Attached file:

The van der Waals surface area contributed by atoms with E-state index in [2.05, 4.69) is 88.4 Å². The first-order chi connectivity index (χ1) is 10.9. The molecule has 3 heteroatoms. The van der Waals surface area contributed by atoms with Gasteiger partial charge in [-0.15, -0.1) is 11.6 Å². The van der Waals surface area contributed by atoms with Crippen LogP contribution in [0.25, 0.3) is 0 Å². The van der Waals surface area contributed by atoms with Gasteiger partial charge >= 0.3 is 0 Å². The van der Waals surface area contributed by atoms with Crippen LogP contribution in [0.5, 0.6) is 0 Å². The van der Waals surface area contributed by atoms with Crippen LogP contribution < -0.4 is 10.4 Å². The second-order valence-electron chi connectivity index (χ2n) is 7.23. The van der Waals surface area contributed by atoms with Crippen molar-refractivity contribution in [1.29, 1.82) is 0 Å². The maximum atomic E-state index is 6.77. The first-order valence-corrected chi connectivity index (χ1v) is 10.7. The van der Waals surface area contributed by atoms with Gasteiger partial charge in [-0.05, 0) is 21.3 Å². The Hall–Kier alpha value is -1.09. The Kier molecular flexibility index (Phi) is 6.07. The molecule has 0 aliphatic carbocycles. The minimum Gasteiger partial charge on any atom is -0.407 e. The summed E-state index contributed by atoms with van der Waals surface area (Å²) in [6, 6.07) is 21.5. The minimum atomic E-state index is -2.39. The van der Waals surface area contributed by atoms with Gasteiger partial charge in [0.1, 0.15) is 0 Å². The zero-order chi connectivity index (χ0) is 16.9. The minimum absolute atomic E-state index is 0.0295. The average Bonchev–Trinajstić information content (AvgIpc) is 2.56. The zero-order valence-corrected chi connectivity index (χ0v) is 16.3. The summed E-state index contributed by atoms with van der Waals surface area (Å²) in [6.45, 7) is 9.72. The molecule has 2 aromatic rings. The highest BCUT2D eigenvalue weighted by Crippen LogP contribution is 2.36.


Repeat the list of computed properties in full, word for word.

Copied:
The van der Waals surface area contributed by atoms with E-state index in [2.05, 4.69) is 88.4 Å². The first-order chi connectivity index (χ1) is 10.9. The molecule has 3 heteroatoms. The van der Waals surface area contributed by atoms with Gasteiger partial charge in [-0.15, -0.1) is 11.6 Å². The van der Waals surface area contributed by atoms with Crippen LogP contribution in [0.25, 0.3) is 0 Å². The van der Waals surface area contributed by atoms with Gasteiger partial charge >= 0.3 is 0 Å². The van der Waals surface area contributed by atoms with Crippen LogP contribution in [0.5, 0.6) is 0 Å². The van der Waals surface area contributed by atoms with Crippen LogP contribution < -0.4 is 10.4 Å². The second-order valence-electron chi connectivity index (χ2n) is 7.23. The van der Waals surface area contributed by atoms with Crippen molar-refractivity contribution in [1.29, 1.82) is 0 Å². The maximum atomic E-state index is 6.77. The first-order valence-corrected chi connectivity index (χ1v) is 10.7. The van der Waals surface area contributed by atoms with Gasteiger partial charge in [-0.05, 0) is 21.3 Å². The Hall–Kier alpha value is -1.09. The Kier molecular flexibility index (Phi) is 6.07. The molecule has 0 aliphatic carbocycles. The minimum Gasteiger partial charge on any atom is -0.407 e. The summed E-state index contributed by atoms with van der Waals surface area (Å²) in [6, 6.07) is 21.5. The minimum atomic E-state index is -2.39. The van der Waals surface area contributed by atoms with Gasteiger partial charge in [0.1, 0.15) is 0 Å². The zero-order chi connectivity index (χ0) is 16.9. The minimum absolute atomic E-state index is 0.0295. The average Bonchev–Trinajstić information content (AvgIpc) is 2.56. The zero-order valence-corrected chi connectivity index (χ0v) is 16.3. The summed E-state index contributed by atoms with van der Waals surface area (Å²) in [6.45, 7) is 9.72. The molecule has 2 aromatic rings. The highest BCUT2D eigenvalue weighted by Crippen LogP contribution is 2.36.